A few days ago, a commentary appeared in Education Week titled “Doing More With Less: A State Checklist for Sustainable School Transformation.” I wanted to use today’s post to share with you my thoughts after reading this article, whose authors (part of a non-profit consultancy called “Education Resource Strategies”) try to outline the key action steps that states should consider in order to transform their school systems to achieve success at scale. While some valuable items have been identifed, it greatly misses the mark because it focuses on process, not substance. More on this below:
The authors outline a series of steps that states should undertake to sustainably transform schools. These include:
- Revise funding systems to promote equity and flexibility
- Revamp teacher compensation, including benefits and pensions, to increase rewards for teachers who have the best results and contribute the most to improving student performance
- Revamp regulations taht strictly define specific staff positions and the use of school tme.
- Redesign graduation requirements linked to taking specific courses to put greater emphasis on demonstrating skills and knowledge.
- Create new models of accountability and support for special education students and English-language learners taht redirect resources to more integrated early-intervention efforts.
- Design turnaround strategies that restructure existing resources and attend to the challeng of displaced teachers.
- Invest to build and support strong school leaders, including providing more and better information tools.
- Remove barriers to the creative provision of education and support services through untraditional providers.
- Promote the use of technology as a productivity-improvement tool in education and school support services.
- Report useful comparative data on school and district resource use taht includes information on spending by student.
The third to last bullet point is one that I feel is one of the most critical elements, and on this particular point, I fully agree with the authors. But it is more than just archane laws that prohibit districts from contracting out services on instruction and other support areas such as food services. Until the states begin to centralize certain functions and build some consistency into the system, this will continue to be a system that is indicative of the clusters of oligopolies that have plagued many commercial industries such as cable and telecommunications. In addition, school districts in the same state must be funded on the same criteria. For example, if have two schools, one with 15% free lunch students and the other with a whopping 47% free lunch students, how does the 15% school get Title I funding while the 47% does not? Consistency and elimination of redundancies will reduce the waste in the infrastructure, while not ignoring the school-specific flexibility that administrators will need to respond to the needs of their specific student body.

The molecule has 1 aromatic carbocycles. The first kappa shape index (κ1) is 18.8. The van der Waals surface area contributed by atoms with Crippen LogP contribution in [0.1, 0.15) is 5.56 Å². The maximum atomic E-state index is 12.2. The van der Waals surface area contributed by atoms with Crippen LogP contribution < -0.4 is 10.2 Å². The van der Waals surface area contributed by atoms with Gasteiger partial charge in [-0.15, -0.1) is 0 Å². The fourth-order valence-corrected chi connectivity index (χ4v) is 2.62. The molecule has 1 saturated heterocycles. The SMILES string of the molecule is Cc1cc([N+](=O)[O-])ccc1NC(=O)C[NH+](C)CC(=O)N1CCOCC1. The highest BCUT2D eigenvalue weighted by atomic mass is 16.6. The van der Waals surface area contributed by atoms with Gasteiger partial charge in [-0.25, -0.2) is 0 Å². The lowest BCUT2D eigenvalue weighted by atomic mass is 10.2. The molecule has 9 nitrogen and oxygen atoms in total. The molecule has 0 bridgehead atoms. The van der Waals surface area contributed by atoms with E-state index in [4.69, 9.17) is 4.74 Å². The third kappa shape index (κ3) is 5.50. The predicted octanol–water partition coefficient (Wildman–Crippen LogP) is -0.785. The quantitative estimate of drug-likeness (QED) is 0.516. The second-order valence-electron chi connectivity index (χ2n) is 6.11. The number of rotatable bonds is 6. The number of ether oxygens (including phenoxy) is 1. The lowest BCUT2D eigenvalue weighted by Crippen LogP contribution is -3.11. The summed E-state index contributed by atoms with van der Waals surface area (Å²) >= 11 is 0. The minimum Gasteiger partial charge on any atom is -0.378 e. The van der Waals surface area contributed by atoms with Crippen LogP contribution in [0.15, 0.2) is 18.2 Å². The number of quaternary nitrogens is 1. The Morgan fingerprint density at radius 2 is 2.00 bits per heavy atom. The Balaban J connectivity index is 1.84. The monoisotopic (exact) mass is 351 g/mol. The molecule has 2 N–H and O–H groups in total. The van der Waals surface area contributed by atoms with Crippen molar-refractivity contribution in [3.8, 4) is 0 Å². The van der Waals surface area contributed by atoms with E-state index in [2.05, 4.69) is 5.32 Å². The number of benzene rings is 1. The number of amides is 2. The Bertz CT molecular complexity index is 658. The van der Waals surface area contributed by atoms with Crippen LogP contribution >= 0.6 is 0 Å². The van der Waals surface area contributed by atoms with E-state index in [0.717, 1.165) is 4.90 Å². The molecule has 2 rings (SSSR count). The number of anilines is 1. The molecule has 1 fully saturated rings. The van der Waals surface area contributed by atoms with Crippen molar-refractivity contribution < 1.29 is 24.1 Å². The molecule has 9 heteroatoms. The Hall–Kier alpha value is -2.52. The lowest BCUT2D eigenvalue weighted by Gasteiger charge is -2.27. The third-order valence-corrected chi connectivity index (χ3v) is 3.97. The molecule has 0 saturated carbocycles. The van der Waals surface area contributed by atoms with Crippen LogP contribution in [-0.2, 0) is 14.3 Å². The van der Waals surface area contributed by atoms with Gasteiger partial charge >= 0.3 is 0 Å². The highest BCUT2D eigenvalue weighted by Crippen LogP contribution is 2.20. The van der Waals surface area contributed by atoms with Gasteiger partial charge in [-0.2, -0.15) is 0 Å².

All of these points neglect a few important factors:
- We need to fundamentally redesign the school day, and the learning environment, so that the schools become intrinsically motivating places for both teachers and students. You can’t change compensation structures and accountability criteria without nvesting in professional development, technology training, and reallocate funding for instructional products.
- Technology cannot be “crammed” into the system. Everyone keeps harping on technology, but what is needed is an investment in content creation that best leverages the use of these technologies. Computers are inherently “lean forward,” not “lean back” mediums, so lets stop relying on video streaming tha comes through to the desktop computer, but rather focus on interactive media applications, such as online games, that are part of the blended learning experience.
I agree that our administrators must become better managers; however, just like in commercial industry, the technological revolution has given them a unique opportunity to more efficiently use their limited capital through use of online-enabled resources, including educational content, and classroom management tools.
We can do more with less, but lets get our priorities in order, or else our efforts will most surely fail.